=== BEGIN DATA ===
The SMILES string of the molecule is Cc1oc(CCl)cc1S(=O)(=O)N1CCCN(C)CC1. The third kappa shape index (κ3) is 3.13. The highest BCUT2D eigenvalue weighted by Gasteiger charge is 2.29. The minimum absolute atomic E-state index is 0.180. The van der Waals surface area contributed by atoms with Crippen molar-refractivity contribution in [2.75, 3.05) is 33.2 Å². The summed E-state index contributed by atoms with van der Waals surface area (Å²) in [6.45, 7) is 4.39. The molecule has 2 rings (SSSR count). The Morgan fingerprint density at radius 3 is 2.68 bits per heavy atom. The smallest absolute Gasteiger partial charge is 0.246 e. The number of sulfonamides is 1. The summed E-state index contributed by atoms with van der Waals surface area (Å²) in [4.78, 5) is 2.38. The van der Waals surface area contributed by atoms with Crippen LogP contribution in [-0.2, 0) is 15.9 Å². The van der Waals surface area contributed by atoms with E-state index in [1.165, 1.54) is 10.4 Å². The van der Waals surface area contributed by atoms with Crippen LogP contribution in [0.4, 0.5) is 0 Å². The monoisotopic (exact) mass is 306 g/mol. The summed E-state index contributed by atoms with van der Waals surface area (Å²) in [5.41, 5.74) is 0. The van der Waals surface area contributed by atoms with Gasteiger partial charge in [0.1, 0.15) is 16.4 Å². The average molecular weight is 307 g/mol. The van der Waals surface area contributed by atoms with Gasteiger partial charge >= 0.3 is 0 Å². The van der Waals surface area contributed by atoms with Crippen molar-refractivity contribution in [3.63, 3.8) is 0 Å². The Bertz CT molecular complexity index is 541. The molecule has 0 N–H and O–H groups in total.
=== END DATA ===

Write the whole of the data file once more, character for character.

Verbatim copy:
The SMILES string of the molecule is Cc1oc(CCl)cc1S(=O)(=O)N1CCCN(C)CC1. The third kappa shape index (κ3) is 3.13. The highest BCUT2D eigenvalue weighted by Gasteiger charge is 2.29. The minimum absolute atomic E-state index is 0.180. The van der Waals surface area contributed by atoms with Crippen molar-refractivity contribution in [2.75, 3.05) is 33.2 Å². The summed E-state index contributed by atoms with van der Waals surface area (Å²) in [6.45, 7) is 4.39. The molecule has 2 rings (SSSR count). The Morgan fingerprint density at radius 3 is 2.68 bits per heavy atom. The smallest absolute Gasteiger partial charge is 0.246 e. The number of sulfonamides is 1. The summed E-state index contributed by atoms with van der Waals surface area (Å²) in [4.78, 5) is 2.38. The van der Waals surface area contributed by atoms with Crippen LogP contribution in [-0.2, 0) is 15.9 Å². The van der Waals surface area contributed by atoms with E-state index in [1.165, 1.54) is 10.4 Å². The van der Waals surface area contributed by atoms with Crippen LogP contribution in [0.4, 0.5) is 0 Å². The monoisotopic (exact) mass is 306 g/mol. The summed E-state index contributed by atoms with van der Waals surface area (Å²) in [5.41, 5.74) is 0. The van der Waals surface area contributed by atoms with Gasteiger partial charge in [0.1, 0.15) is 16.4 Å². The average molecular weight is 307 g/mol. The van der Waals surface area contributed by atoms with Gasteiger partial charge >= 0.3 is 0 Å². The van der Waals surface area contributed by atoms with Crippen molar-refractivity contribution in [3.63, 3.8) is 0 Å². The Bertz CT molecular complexity index is 541. The molecule has 0 N–H and O–H groups in total.